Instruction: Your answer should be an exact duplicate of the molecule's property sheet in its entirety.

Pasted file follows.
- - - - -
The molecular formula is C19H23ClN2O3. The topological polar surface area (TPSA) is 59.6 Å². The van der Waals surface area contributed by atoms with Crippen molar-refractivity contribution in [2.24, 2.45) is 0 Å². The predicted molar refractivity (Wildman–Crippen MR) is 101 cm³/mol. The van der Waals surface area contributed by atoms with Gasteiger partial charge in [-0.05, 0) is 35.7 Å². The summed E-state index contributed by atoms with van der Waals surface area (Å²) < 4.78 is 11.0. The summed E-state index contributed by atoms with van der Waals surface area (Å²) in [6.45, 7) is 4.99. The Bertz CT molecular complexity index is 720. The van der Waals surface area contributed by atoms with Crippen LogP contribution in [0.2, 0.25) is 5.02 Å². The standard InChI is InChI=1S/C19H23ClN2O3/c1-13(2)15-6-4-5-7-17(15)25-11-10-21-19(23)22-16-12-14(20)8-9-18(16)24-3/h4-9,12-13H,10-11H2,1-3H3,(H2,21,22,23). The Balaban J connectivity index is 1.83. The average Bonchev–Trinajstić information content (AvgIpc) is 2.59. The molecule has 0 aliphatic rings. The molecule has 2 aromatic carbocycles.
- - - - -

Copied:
The molecular formula is C19H23ClN2O3. The topological polar surface area (TPSA) is 59.6 Å². The van der Waals surface area contributed by atoms with Crippen molar-refractivity contribution in [2.24, 2.45) is 0 Å². The predicted molar refractivity (Wildman–Crippen MR) is 101 cm³/mol. The van der Waals surface area contributed by atoms with Gasteiger partial charge in [-0.05, 0) is 35.7 Å². The summed E-state index contributed by atoms with van der Waals surface area (Å²) < 4.78 is 11.0. The summed E-state index contributed by atoms with van der Waals surface area (Å²) in [6.45, 7) is 4.99. The Bertz CT molecular complexity index is 720. The van der Waals surface area contributed by atoms with Crippen LogP contribution in [0.2, 0.25) is 5.02 Å². The standard InChI is InChI=1S/C19H23ClN2O3/c1-13(2)15-6-4-5-7-17(15)25-11-10-21-19(23)22-16-12-14(20)8-9-18(16)24-3/h4-9,12-13H,10-11H2,1-3H3,(H2,21,22,23). The Balaban J connectivity index is 1.83. The average Bonchev–Trinajstić information content (AvgIpc) is 2.59. The molecule has 0 aliphatic rings. The molecule has 2 aromatic carbocycles.